American Security Project Dec 20, 2011
The fusion projects we often hear about fall into one of two camps: Magnetic Confinement Fusion (MCF) or Inertial Confinement Fusion (ICF). Of course, each project has its own spin on fusion. For example, MIT’s Levitated Dipole Experiment (LDX) follows the tokamak model commonly used in MCF, but instead of generating the magnetic field through coils wrapped around the reactor, LDX brings the magnetic field inside the chamber, allowing for different interactions with the plasma. On the ICF side of things, the Naval Research Lab is taking a direct drive target approach, while scientists at Lawrence Livermore’s NIF have opted to go the indirect drive route. Despite their differences, all of these projects rely on the two fusion concepts that dominate the fusion discourse.
But fuse MCF and ICF together and you get Plasma-Jet driven Magneto-Inertial Fusion (PJMIF), a nuclear newbie that has just recently begun to receive funding.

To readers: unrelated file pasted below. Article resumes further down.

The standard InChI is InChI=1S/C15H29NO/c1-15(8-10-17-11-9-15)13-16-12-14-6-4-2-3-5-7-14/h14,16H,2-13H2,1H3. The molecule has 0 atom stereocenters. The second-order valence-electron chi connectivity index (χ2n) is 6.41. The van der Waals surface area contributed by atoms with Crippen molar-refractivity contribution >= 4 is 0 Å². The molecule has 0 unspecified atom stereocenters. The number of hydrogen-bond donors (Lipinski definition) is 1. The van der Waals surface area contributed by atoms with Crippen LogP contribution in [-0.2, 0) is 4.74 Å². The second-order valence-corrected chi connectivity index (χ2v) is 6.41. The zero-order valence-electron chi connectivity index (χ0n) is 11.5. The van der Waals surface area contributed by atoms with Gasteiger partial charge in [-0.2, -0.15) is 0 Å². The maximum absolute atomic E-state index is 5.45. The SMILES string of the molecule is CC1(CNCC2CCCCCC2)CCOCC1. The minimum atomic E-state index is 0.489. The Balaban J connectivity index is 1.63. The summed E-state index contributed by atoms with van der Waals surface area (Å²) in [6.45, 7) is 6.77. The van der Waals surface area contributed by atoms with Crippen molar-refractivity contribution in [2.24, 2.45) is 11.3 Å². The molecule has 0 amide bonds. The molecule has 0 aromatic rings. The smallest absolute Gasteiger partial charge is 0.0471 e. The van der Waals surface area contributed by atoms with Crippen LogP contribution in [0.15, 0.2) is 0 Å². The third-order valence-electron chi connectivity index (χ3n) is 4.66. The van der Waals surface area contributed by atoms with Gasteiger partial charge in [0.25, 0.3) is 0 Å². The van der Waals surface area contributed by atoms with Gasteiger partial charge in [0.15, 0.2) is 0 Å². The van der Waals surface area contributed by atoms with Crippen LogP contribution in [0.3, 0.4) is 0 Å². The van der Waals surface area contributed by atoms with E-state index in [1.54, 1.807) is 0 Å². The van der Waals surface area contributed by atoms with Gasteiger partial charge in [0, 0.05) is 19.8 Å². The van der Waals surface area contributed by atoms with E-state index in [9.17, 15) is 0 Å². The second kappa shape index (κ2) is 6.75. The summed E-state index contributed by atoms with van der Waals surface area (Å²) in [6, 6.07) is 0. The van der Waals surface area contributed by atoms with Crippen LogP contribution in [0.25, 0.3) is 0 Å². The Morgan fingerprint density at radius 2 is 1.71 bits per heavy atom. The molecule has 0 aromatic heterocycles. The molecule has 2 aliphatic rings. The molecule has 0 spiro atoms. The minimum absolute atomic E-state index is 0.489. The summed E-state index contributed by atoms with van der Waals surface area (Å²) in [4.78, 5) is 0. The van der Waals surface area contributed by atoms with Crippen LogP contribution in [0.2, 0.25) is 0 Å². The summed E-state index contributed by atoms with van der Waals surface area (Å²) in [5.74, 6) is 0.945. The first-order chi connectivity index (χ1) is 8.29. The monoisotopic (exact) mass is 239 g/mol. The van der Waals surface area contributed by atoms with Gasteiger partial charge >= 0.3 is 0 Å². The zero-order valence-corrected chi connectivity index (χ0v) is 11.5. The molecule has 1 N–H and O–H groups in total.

The parameters at which PJMIF should operate are almost literally halfway between MCF and ICF. In PJMIF, a magnetic flux is either frozen in the hot spot of an inertial fusion target or embedded in a target plasma bounded by a conducting shell, which conserves the magnetic flux. By introducing a magnetic field in the target, the requirements on the initial jet energy can be significantly lowered, which allows for a more compact system with better efficiency.
Magneto-inertial fusion is currently being pursued in the United States as a science-oriented research program in high energy density laboratory plasma by the Department of Energy’s Office of Fusion Energy Sciences. Los Alamos National Laboratory is spearheading a multi-institutional collaboration called the Plasma Liner Experiment (PLX) with component experiments occurring at the University of Rochester and HyperV Technologies Corp.
According to a 2008 report, more research is required to develop the scientific knowledge base on the physics involved in PJMIF, but if proven, PJMIF would require vastly lighter and smaller facilities than those needed for MCF and ICF.
The diversity in our nation’s fusion program is a good sign. The science is progressing, even if funding isn’t necessarily flowing. But it’s important that our scientists keep innovating, in spite of the obstacles, in order to fully develop these technologies so that they may one day become viable solutions to the energy problem.